Aug 21, 2014

The Battle For Wehr's Dam

At last night's South Whitehall Township Commissioner's meeting, it appeared that Commission President Christina Morgan was marching to the Wildlands Conservancy's drum. Since this past June, when the Conservancy proposed demolishing the dam, a citizen's group has formed to preserve the dam and the township's history. At the previous meeting this month, the Commissioners agreed to sponsor an independent engineering study of the dam. Last night, they indicated that they would rely on the Wildlands' engineering report, hardly an independent evaluation. Ms. Morgan also referred to public hearings on the subject, a suggestion made by the Wildlands back in June, when Ms. Morgan asked them how to handle public opposition to the dam's removal. It's clear that the citizens, after four presentations and over 1,000 signatures, don't want the hearings, they want a decision. The Wildlands has stated that demolishing the dam is their highest priority. They have already demolished nine local dams. They should be invited back in a timely fashion to make their final presentation, and then the Commissioners should vote on the dam's future.  The Wildlands is entitled to their proposal, but they should not be determining the timeline about the fate one of the most historic icons in the township.
photograph by Gregg Obst

Addendum: 1.The Wildlands current study, which the Commissioners are waiting upon, is a bogus, decision delaying tactic. The Wildlands, in their June presentation, already claimed that the dam is past it's expected life (in their opinion) and that it has five cracks. They stated that they would pay for it's demolition at no expense to the Township.

2. At the previous meeting, Ms. Morgan mentioned being "fiscally responsible," alluding to the cost analysis of maintaining the dam, or allowing the Conservancy to demolish it. We concerned with local history, and the widely appreciated ambience of the park, believe that it would be better to be "historically responsible." They are not building any more gist mill dams, especially those that then flow under a Covered Bridge.

3. If the commissioners decide to save the dam, any repair costs are not an immediate concern. The structure will stand "as is" for many years, while grants are solicited to repair this historic structure.

4. At that point the dam should be added to the Historic Overlay District, with adjoining Wehr's Bridge, so residents need not again defend their history.


Dreaming of Justice said...

This is really about hijacking history for the convenience of the almighty dollar. It is beyond clear The Wildlands Conservancy is out of it's stated mission boundaries: a park which contains a historic structure is not a "wildlands". The Wildlands Conservancy is about nabbing the next grant, and to have to pass on the grant for destroying Wehr's dam is going to pinch the Wildlands Consrvancy's bottom line, period. Do we need to physically block access to the dam? Will it have to go that far? Do the People of South Whitehall have NO say?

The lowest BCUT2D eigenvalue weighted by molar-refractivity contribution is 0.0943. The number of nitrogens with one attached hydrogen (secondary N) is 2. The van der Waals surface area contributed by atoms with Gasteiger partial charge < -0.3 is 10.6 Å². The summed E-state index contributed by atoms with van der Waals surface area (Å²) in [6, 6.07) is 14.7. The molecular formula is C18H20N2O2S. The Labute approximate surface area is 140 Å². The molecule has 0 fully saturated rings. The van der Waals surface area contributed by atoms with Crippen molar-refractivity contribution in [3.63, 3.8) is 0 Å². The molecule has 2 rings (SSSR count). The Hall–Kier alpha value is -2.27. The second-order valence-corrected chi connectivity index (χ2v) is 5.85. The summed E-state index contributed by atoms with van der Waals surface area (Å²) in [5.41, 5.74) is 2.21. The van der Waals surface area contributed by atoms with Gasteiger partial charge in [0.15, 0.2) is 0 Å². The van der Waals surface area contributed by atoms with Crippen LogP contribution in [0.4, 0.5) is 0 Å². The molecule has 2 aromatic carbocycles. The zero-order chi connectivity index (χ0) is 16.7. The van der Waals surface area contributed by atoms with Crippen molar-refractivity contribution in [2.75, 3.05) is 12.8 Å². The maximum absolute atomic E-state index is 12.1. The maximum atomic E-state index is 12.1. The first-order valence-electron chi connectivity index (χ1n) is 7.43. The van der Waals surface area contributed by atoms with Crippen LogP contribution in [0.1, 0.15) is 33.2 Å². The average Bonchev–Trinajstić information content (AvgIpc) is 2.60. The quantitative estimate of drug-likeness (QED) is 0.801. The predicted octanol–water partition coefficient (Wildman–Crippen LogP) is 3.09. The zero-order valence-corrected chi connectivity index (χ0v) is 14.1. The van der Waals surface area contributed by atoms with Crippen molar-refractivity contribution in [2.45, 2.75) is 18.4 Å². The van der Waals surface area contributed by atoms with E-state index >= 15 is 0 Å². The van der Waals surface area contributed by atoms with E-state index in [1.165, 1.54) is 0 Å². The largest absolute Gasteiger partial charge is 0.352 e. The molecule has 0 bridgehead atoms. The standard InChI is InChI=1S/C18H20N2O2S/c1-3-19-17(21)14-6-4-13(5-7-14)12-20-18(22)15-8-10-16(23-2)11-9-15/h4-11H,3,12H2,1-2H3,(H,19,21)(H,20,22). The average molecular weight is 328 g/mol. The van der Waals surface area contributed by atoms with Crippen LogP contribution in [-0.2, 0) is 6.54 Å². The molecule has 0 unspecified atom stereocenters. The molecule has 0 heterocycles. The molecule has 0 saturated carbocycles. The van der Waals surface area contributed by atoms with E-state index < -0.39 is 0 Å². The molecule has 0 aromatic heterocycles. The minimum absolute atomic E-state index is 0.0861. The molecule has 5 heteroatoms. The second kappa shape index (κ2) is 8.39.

Anonymous said...

Don't we know that being Historically responsible for the legacy of this beautifully sculptured almost pristine area, is against the "new status quo" of destroy all human encroachment and let it "go wild" unchecked??
'BULL'! Just "follow the money" trail needs of the self serving Wildlands Conservancy.....PJF

monkey momma said...

I would like to see an independent report on the condition of the dam. I know some dams are very costly to repair - the immediate finances might well be a real issue here.

That said, the dam is beautiful. It's worth saving. Those "before" and "after" pictures you posted a while ago of the Robin Hood Bridge dam demolition really speaks volumes. I hope you showed that to S. Whitehall officials in your discussions.

I wonder what the other volunteers at the fish hatchery think of the planned dam removal.

Also, as far as I can tell, riparian buffers are really really ugly. They truly are just big long swaths of weeds blocking entry into and views of the water. It seems they would attract a whole lot of bugs, which is not what you want in abundance at a beautiful park. Some may think this shallow of me (pun intended) to focus on things like beauty and bugs. Maybe I am shallow. But I love this park JUST THE WAY IT IS and I would be so sad to see this irreversible change.

michael molovinsky said...

momma@5:59, i have no doubt that the Conservancy exaggerated the repairs needed. to replace that unique vista with a wall of 6' weeds would indeed depreciate the township. people have been enjoying that beauty for generations.

i wrote this post with some regret. the commissioners have been very considerate toward me; however, my purpose is to accurately report on the status of saving the dam.

guy williams said...

I am with ya on this one, Monkey Mama. Its all about the money. Repair and or restoration costs are probably what drives most opinions concerning the dam. I also agree 100% with Michael that the dam should stay and be maintained for future generations. If money can be raised for political campaigns, money can be raised for dam preservation.